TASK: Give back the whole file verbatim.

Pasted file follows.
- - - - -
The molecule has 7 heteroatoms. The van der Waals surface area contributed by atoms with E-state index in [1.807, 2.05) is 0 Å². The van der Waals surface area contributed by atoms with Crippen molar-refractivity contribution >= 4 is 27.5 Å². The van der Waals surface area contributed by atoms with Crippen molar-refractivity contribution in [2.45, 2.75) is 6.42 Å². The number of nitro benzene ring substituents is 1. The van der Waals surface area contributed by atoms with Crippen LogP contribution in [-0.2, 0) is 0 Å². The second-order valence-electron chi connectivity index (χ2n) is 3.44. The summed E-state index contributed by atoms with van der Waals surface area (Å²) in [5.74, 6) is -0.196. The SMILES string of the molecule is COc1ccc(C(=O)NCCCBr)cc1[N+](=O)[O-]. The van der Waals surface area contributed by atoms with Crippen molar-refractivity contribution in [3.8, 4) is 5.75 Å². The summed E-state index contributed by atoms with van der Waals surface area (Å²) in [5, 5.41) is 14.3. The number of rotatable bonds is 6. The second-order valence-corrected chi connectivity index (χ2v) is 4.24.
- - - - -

The molecule has 7 heteroatoms. The van der Waals surface area contributed by atoms with E-state index in [1.807, 2.05) is 0 Å². The van der Waals surface area contributed by atoms with Crippen molar-refractivity contribution >= 4 is 27.5 Å². The van der Waals surface area contributed by atoms with Crippen molar-refractivity contribution in [2.45, 2.75) is 6.42 Å². The number of nitro benzene ring substituents is 1. The van der Waals surface area contributed by atoms with Crippen LogP contribution in [-0.2, 0) is 0 Å². The second-order valence-electron chi connectivity index (χ2n) is 3.44. The summed E-state index contributed by atoms with van der Waals surface area (Å²) in [5.74, 6) is -0.196. The SMILES string of the molecule is COc1ccc(C(=O)NCCCBr)cc1[N+](=O)[O-]. The van der Waals surface area contributed by atoms with Crippen molar-refractivity contribution in [3.8, 4) is 5.75 Å². The summed E-state index contributed by atoms with van der Waals surface area (Å²) in [5, 5.41) is 14.3. The number of rotatable bonds is 6. The second-order valence-corrected chi connectivity index (χ2v) is 4.24.